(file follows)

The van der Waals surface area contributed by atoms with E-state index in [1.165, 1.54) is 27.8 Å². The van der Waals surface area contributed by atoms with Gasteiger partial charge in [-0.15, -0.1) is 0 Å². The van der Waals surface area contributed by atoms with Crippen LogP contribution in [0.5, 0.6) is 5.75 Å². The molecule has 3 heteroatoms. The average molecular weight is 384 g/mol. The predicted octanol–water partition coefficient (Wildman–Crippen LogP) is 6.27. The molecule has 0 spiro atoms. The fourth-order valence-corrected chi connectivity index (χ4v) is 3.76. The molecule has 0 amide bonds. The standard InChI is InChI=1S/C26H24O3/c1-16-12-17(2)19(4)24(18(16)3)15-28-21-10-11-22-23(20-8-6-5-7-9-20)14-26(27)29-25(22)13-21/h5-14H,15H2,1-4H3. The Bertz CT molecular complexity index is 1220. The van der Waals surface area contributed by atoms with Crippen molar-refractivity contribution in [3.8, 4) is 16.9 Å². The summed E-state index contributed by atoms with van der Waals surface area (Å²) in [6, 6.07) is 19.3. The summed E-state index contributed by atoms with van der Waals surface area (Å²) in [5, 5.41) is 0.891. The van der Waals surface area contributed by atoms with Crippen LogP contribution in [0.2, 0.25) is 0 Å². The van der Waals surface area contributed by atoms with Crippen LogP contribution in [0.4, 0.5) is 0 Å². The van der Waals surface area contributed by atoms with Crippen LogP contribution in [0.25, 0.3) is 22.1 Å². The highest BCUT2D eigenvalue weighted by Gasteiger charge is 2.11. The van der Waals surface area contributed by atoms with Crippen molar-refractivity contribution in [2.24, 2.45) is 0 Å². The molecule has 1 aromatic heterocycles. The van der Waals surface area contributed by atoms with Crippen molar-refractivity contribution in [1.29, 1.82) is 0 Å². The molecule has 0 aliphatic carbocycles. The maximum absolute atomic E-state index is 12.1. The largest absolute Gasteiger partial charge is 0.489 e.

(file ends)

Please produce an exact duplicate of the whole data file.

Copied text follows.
The van der Waals surface area contributed by atoms with E-state index in [1.165, 1.54) is 27.8 Å². The van der Waals surface area contributed by atoms with Gasteiger partial charge in [-0.15, -0.1) is 0 Å². The van der Waals surface area contributed by atoms with Crippen LogP contribution in [0.5, 0.6) is 5.75 Å². The molecule has 3 heteroatoms. The average molecular weight is 384 g/mol. The predicted octanol–water partition coefficient (Wildman–Crippen LogP) is 6.27. The molecule has 0 spiro atoms. The fourth-order valence-corrected chi connectivity index (χ4v) is 3.76. The molecule has 0 amide bonds. The standard InChI is InChI=1S/C26H24O3/c1-16-12-17(2)19(4)24(18(16)3)15-28-21-10-11-22-23(20-8-6-5-7-9-20)14-26(27)29-25(22)13-21/h5-14H,15H2,1-4H3. The Bertz CT molecular complexity index is 1220. The van der Waals surface area contributed by atoms with Crippen molar-refractivity contribution in [3.8, 4) is 16.9 Å². The summed E-state index contributed by atoms with van der Waals surface area (Å²) in [6, 6.07) is 19.3. The summed E-state index contributed by atoms with van der Waals surface area (Å²) in [5, 5.41) is 0.891. The van der Waals surface area contributed by atoms with Crippen LogP contribution in [0.2, 0.25) is 0 Å². The van der Waals surface area contributed by atoms with Crippen LogP contribution in [0.4, 0.5) is 0 Å². The van der Waals surface area contributed by atoms with Crippen LogP contribution in [0.25, 0.3) is 22.1 Å². The highest BCUT2D eigenvalue weighted by Gasteiger charge is 2.11. The van der Waals surface area contributed by atoms with Crippen molar-refractivity contribution in [2.24, 2.45) is 0 Å². The molecule has 1 aromatic heterocycles. The van der Waals surface area contributed by atoms with Crippen molar-refractivity contribution in [1.29, 1.82) is 0 Å². The molecule has 0 aliphatic carbocycles. The maximum absolute atomic E-state index is 12.1. The largest absolute Gasteiger partial charge is 0.489 e.